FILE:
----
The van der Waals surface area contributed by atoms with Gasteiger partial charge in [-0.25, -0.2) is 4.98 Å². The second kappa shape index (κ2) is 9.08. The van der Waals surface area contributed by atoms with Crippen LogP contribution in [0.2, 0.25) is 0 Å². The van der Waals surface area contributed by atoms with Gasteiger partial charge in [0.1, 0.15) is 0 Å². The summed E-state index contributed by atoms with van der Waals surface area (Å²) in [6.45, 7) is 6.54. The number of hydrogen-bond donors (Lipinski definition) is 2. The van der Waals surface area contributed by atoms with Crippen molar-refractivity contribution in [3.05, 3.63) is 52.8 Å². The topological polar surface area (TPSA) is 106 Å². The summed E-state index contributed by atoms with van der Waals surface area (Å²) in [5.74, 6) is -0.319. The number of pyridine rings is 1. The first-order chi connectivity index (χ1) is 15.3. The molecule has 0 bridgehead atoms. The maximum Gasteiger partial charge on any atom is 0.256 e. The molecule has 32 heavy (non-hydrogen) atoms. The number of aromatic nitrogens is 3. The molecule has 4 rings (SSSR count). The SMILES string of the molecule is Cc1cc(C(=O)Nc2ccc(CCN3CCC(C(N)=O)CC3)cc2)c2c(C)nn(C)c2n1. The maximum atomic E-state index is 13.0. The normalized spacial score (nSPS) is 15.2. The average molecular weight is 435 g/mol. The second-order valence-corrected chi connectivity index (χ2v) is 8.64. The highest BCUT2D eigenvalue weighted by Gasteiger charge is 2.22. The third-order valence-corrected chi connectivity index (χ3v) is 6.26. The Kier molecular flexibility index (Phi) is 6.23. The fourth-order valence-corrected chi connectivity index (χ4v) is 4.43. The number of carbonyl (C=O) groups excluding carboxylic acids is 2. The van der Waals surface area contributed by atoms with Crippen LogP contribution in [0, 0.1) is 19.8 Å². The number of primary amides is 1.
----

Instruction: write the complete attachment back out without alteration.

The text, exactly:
The van der Waals surface area contributed by atoms with Gasteiger partial charge in [-0.25, -0.2) is 4.98 Å². The second kappa shape index (κ2) is 9.08. The van der Waals surface area contributed by atoms with Crippen LogP contribution in [0.2, 0.25) is 0 Å². The van der Waals surface area contributed by atoms with Gasteiger partial charge in [0.1, 0.15) is 0 Å². The summed E-state index contributed by atoms with van der Waals surface area (Å²) in [6.45, 7) is 6.54. The number of hydrogen-bond donors (Lipinski definition) is 2. The van der Waals surface area contributed by atoms with Crippen molar-refractivity contribution in [3.05, 3.63) is 52.8 Å². The topological polar surface area (TPSA) is 106 Å². The summed E-state index contributed by atoms with van der Waals surface area (Å²) in [5.74, 6) is -0.319. The number of pyridine rings is 1. The first-order chi connectivity index (χ1) is 15.3. The molecule has 0 bridgehead atoms. The maximum Gasteiger partial charge on any atom is 0.256 e. The molecule has 32 heavy (non-hydrogen) atoms. The number of aromatic nitrogens is 3. The molecule has 4 rings (SSSR count). The SMILES string of the molecule is Cc1cc(C(=O)Nc2ccc(CCN3CCC(C(N)=O)CC3)cc2)c2c(C)nn(C)c2n1. The maximum atomic E-state index is 13.0. The normalized spacial score (nSPS) is 15.2. The average molecular weight is 435 g/mol. The second-order valence-corrected chi connectivity index (χ2v) is 8.64. The highest BCUT2D eigenvalue weighted by Gasteiger charge is 2.22. The third-order valence-corrected chi connectivity index (χ3v) is 6.26. The Kier molecular flexibility index (Phi) is 6.23. The fourth-order valence-corrected chi connectivity index (χ4v) is 4.43. The number of carbonyl (C=O) groups excluding carboxylic acids is 2. The van der Waals surface area contributed by atoms with Crippen LogP contribution in [0, 0.1) is 19.8 Å². The number of primary amides is 1.